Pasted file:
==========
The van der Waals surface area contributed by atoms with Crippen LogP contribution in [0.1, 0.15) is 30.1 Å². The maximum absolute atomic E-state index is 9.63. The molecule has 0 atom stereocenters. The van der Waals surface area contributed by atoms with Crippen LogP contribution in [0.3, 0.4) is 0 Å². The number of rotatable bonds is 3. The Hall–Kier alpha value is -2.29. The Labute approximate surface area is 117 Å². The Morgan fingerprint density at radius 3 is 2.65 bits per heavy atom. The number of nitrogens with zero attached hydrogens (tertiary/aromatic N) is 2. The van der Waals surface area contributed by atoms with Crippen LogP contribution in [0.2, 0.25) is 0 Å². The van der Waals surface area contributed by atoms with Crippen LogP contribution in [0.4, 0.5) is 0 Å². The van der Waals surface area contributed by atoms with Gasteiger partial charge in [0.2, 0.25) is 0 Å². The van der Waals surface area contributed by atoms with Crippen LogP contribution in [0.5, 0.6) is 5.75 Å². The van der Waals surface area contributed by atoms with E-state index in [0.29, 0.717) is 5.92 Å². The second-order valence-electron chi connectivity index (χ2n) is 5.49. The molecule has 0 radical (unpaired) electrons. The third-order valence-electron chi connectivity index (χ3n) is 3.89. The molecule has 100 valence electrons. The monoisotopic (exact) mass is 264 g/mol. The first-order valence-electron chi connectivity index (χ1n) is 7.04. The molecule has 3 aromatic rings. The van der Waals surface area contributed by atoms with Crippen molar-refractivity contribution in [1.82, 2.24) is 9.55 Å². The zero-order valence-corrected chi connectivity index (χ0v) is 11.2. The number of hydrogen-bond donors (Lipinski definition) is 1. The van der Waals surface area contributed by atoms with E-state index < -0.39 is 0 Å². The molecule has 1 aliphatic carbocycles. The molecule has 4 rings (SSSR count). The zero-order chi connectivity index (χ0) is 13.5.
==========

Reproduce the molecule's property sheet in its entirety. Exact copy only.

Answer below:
The van der Waals surface area contributed by atoms with Crippen LogP contribution in [0.1, 0.15) is 30.1 Å². The maximum absolute atomic E-state index is 9.63. The molecule has 0 atom stereocenters. The van der Waals surface area contributed by atoms with Crippen LogP contribution in [0.3, 0.4) is 0 Å². The number of rotatable bonds is 3. The Hall–Kier alpha value is -2.29. The Labute approximate surface area is 117 Å². The Morgan fingerprint density at radius 3 is 2.65 bits per heavy atom. The number of nitrogens with zero attached hydrogens (tertiary/aromatic N) is 2. The van der Waals surface area contributed by atoms with Crippen LogP contribution in [0.2, 0.25) is 0 Å². The van der Waals surface area contributed by atoms with Crippen LogP contribution in [0.4, 0.5) is 0 Å². The van der Waals surface area contributed by atoms with Gasteiger partial charge in [0.2, 0.25) is 0 Å². The van der Waals surface area contributed by atoms with Crippen LogP contribution in [0.5, 0.6) is 5.75 Å². The van der Waals surface area contributed by atoms with E-state index in [0.29, 0.717) is 5.92 Å². The second-order valence-electron chi connectivity index (χ2n) is 5.49. The molecule has 0 radical (unpaired) electrons. The third-order valence-electron chi connectivity index (χ3n) is 3.89. The molecule has 100 valence electrons. The monoisotopic (exact) mass is 264 g/mol. The first-order valence-electron chi connectivity index (χ1n) is 7.04. The molecule has 3 aromatic rings. The van der Waals surface area contributed by atoms with Crippen molar-refractivity contribution in [1.82, 2.24) is 9.55 Å². The zero-order valence-corrected chi connectivity index (χ0v) is 11.2. The number of hydrogen-bond donors (Lipinski definition) is 1. The van der Waals surface area contributed by atoms with E-state index < -0.39 is 0 Å². The molecule has 1 aliphatic carbocycles. The molecule has 4 rings (SSSR count). The zero-order chi connectivity index (χ0) is 13.5.